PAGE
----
Invoking the spirit of our very own ‘Agony Aunt’ in the form of the lovely and well-versed Lou Walsh, we hope to provide solutions to your professional queries and answers to your industry questions

Listen and Learn

I have a pupil who struggles to read the theory questions. Can she have a voiceover despite not having been officially diagnosed with reading difficulties?

Jilly, ADI

Answer: Yes, she can book a voice over at the same time as booking the test without needing any proof or extra time. However, if you think she will need extra time too, then she will need evidence either from her doctor, or from her school or college, stating that she has been granted extra time during her exams. If she doesn’t have this proof, she can also do an online assessment via the British Dyslexic Society for a small fee. It’s worth practising the theory with headphones using an online theory test practice platform that has an audio option (e.g. Theory Test Pro), because being able to listen, half reading at the same time, requires skills and a little getting used to. By practising, pupils also gain a sense of timing and often realise there’s no rush, relieving any the panic that this can bring on, and this itself helps them to read as well as listen to what’s REALLY being said.

Testing Weather

My standards check is tomorrow, and the forecast is for a storm, torrential rain and floods. Will my test be cancelled due to adverse weather conditions?

Bob, ADI

Answer: Unlike a pupil’s ‘L’ test, a Standards Check or Part 3 are not so affected by adverse weather conditions. As the instructor, you would be responsible for making the decision on whether your pupil was capable of driving and if it was unsafe to be on the road. If, after assessing the situation, you were happy to start the test, but conditions worsened, it would again be up to you to make that informed decision and, as long as that was deemed appropriate, the examiner would respect that. It is no different to you opting out of a lesson if the situation changed and it no longer felt right to continue in the same way. Depending on your pupil’s ability, it could be that you change the subject of your lesson to be focused specifically on the weather. Use it to your advantage! Structure a lesson looking at driving styles and safety margins related to high winds, flying dustbins, puddles, pedestrians and wet roads, this would be a great choice to show off your skills!

The Appreciation Society

What do you teach pupils to be polite regarding thanking other road users, but without risking steering control?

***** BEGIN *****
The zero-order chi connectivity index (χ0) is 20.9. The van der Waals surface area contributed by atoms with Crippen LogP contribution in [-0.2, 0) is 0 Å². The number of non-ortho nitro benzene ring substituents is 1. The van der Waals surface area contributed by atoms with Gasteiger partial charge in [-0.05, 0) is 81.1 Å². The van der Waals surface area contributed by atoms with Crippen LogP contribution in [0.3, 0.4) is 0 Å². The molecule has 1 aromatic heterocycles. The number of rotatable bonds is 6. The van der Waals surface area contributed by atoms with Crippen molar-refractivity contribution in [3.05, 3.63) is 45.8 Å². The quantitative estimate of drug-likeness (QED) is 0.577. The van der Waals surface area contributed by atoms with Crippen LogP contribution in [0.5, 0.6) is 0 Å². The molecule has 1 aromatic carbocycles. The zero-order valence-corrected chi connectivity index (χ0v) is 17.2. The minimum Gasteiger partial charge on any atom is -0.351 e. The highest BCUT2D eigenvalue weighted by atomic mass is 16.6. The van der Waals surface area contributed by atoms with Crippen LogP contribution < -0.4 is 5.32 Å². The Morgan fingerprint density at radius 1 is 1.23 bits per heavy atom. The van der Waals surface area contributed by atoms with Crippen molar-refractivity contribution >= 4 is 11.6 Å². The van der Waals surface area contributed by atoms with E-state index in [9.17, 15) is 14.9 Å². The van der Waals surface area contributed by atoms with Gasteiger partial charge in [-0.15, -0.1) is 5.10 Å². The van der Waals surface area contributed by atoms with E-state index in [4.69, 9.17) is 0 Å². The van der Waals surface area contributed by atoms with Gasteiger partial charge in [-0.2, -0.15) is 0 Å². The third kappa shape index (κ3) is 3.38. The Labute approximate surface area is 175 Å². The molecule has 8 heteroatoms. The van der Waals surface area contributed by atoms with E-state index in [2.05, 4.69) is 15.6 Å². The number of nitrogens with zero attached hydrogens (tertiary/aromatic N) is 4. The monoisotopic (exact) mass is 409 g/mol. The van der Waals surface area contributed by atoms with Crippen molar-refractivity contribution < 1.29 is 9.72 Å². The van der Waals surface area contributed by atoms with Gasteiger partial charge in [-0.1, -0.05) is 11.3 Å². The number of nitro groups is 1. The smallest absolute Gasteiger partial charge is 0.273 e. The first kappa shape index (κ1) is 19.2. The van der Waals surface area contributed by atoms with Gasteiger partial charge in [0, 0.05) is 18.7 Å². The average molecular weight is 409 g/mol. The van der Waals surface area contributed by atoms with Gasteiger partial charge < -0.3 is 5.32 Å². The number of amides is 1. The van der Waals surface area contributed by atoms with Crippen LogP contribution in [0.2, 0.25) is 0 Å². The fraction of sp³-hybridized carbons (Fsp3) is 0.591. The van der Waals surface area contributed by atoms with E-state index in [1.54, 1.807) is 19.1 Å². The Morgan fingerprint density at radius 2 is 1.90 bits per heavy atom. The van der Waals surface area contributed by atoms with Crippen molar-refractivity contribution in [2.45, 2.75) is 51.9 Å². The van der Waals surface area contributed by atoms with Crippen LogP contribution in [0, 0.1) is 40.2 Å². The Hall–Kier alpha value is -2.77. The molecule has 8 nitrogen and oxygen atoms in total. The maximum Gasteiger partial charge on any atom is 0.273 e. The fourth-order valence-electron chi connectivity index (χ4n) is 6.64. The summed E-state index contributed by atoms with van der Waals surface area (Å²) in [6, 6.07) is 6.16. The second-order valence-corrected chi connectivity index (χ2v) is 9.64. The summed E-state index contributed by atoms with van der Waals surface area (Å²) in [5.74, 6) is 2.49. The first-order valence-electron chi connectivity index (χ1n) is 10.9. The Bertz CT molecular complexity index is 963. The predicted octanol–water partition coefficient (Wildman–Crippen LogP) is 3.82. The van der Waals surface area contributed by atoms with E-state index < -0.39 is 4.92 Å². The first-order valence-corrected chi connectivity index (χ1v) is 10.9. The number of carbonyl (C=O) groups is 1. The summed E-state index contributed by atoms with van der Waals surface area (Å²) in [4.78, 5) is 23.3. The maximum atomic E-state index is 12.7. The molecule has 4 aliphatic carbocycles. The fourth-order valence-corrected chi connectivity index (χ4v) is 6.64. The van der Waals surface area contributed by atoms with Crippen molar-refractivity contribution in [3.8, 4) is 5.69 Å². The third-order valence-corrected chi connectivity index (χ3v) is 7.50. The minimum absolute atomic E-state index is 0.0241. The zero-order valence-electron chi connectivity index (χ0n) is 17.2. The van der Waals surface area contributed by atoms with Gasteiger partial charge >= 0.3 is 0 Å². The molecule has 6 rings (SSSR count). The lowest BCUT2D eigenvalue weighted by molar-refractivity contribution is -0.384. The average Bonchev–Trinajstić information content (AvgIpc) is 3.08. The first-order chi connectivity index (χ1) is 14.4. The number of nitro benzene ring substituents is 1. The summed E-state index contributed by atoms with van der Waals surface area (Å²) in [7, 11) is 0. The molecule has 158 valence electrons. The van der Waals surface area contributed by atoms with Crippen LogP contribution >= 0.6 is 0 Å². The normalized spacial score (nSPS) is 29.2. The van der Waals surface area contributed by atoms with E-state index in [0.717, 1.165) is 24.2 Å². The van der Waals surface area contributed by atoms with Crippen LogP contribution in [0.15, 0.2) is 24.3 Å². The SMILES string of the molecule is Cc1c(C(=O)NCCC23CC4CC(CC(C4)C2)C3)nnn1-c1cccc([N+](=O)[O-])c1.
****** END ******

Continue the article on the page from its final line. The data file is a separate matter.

Jim, ADI

Answer: Many instructors feel quite strongly about pupils not taking a hand off the wheel to acknowledge another driver. Instead they suggest a head nod, smile or just a raised finger or two. Personally, I’m not so regimented. I’m happy for them to do whatever they feel comfortable with and capable of doing safely; they can experiment and make up their own minds. I don’t particularly care how they do
it as long as they stay safe and in control, but that’s my general take on most things. Thanking other road users is one of the first things I give responsibility to my pupils for, regardless of ability: “You’re driving, so you’re responsible for thanking people.” Remembering back to when I learnt, more than anything, it seemed so grown up and gave me a great sense of responsibility! I’ve found my pupils love it too!

Starting Again

I’ve failed my Part 3 three times. When can I reapply?


Answer: o apply to the register again, it has to be two years from your original Part 1 test pass. However, you can apply for your DBS (Disclosure and Barring Service check) before this. A DBS is valid for six months but can take time to be processed, so why not start the whole process a month or two before so that you are ready to go again at the earliest date you possibly can? Having previously been on the register, the online system won’t let you reapply so you will have to phone the DVSA in order that they can add you again manually. This has to be completed before you can book a Part 1 test.

Acting the Part

I’m doing a ‘role play’ training session with my Part 3 trainer next week. He’s asked me to teach him a turn in the road. Where do I start?

Paula, PDI

Answer: Why not start with something like… “Right Fred, let’s imagine you’re coming down this road on the way to work and the bin lorry has broken down in the middle of the road – what you going to do?”“Ummm, turn round and find another way?” “Great! Show me…”.
Make it real. Sometimes briefings/diagrams/instructor led subjects distract from the fact that we are teaching life skills such as decision making, judgment, planning, actions, behaviours and consequences, rather than just how to turn the car around in the road. I hope your trainer reflects this within what he’s hoping to see you ‘teach’. Unfortunately, some trainers will choose to act the part of an obnoxious teenager and ‘punish’ a PDI with an ‘I dunno…’ attitude, despite the PDI doing the right things. A good trainer will let you think out of the box and won’t be expecting an instructor led briefing, while still having the skills to ascertain your knowledge level and ability to teach on the subject. If a PDI set up the lesson the way I suggested, I would be delighted with a capital D!

If you are interested in finding out more about some of the courses Lou has to offer, visit her website –